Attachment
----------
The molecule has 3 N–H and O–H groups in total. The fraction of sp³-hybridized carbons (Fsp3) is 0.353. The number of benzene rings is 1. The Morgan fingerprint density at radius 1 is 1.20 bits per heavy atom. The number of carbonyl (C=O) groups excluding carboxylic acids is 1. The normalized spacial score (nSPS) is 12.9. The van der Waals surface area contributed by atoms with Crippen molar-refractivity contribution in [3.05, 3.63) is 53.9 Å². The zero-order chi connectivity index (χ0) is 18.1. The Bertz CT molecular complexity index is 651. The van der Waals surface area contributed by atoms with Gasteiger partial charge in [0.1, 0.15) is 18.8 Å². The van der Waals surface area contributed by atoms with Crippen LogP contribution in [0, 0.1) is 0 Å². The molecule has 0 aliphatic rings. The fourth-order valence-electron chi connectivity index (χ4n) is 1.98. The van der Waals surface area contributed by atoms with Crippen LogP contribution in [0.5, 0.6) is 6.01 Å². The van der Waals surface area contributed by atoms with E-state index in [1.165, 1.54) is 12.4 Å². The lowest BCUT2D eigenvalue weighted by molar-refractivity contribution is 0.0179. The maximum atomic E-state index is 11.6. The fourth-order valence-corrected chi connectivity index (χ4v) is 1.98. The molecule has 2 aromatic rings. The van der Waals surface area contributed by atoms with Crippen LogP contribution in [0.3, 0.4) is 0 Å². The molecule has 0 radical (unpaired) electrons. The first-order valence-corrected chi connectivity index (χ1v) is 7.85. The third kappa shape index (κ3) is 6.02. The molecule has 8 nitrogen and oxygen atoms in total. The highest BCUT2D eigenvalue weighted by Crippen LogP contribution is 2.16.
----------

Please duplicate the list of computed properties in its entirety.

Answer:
The molecule has 3 N–H and O–H groups in total. The fraction of sp³-hybridized carbons (Fsp3) is 0.353. The number of benzene rings is 1. The Morgan fingerprint density at radius 1 is 1.20 bits per heavy atom. The number of carbonyl (C=O) groups excluding carboxylic acids is 1. The normalized spacial score (nSPS) is 12.9. The van der Waals surface area contributed by atoms with Crippen molar-refractivity contribution in [3.05, 3.63) is 53.9 Å². The zero-order chi connectivity index (χ0) is 18.1. The Bertz CT molecular complexity index is 651. The van der Waals surface area contributed by atoms with Gasteiger partial charge in [0.1, 0.15) is 18.8 Å². The van der Waals surface area contributed by atoms with Crippen LogP contribution in [0, 0.1) is 0 Å². The molecule has 0 aliphatic rings. The fourth-order valence-electron chi connectivity index (χ4n) is 1.98. The van der Waals surface area contributed by atoms with Crippen LogP contribution in [0.5, 0.6) is 6.01 Å². The van der Waals surface area contributed by atoms with E-state index in [1.165, 1.54) is 12.4 Å². The lowest BCUT2D eigenvalue weighted by molar-refractivity contribution is 0.0179. The maximum atomic E-state index is 11.6. The fourth-order valence-corrected chi connectivity index (χ4v) is 1.98. The molecule has 2 aromatic rings. The van der Waals surface area contributed by atoms with Crippen LogP contribution in [0.3, 0.4) is 0 Å². The molecule has 0 radical (unpaired) electrons. The first-order valence-corrected chi connectivity index (χ1v) is 7.85. The third kappa shape index (κ3) is 6.02. The molecule has 8 nitrogen and oxygen atoms in total. The highest BCUT2D eigenvalue weighted by Crippen LogP contribution is 2.16.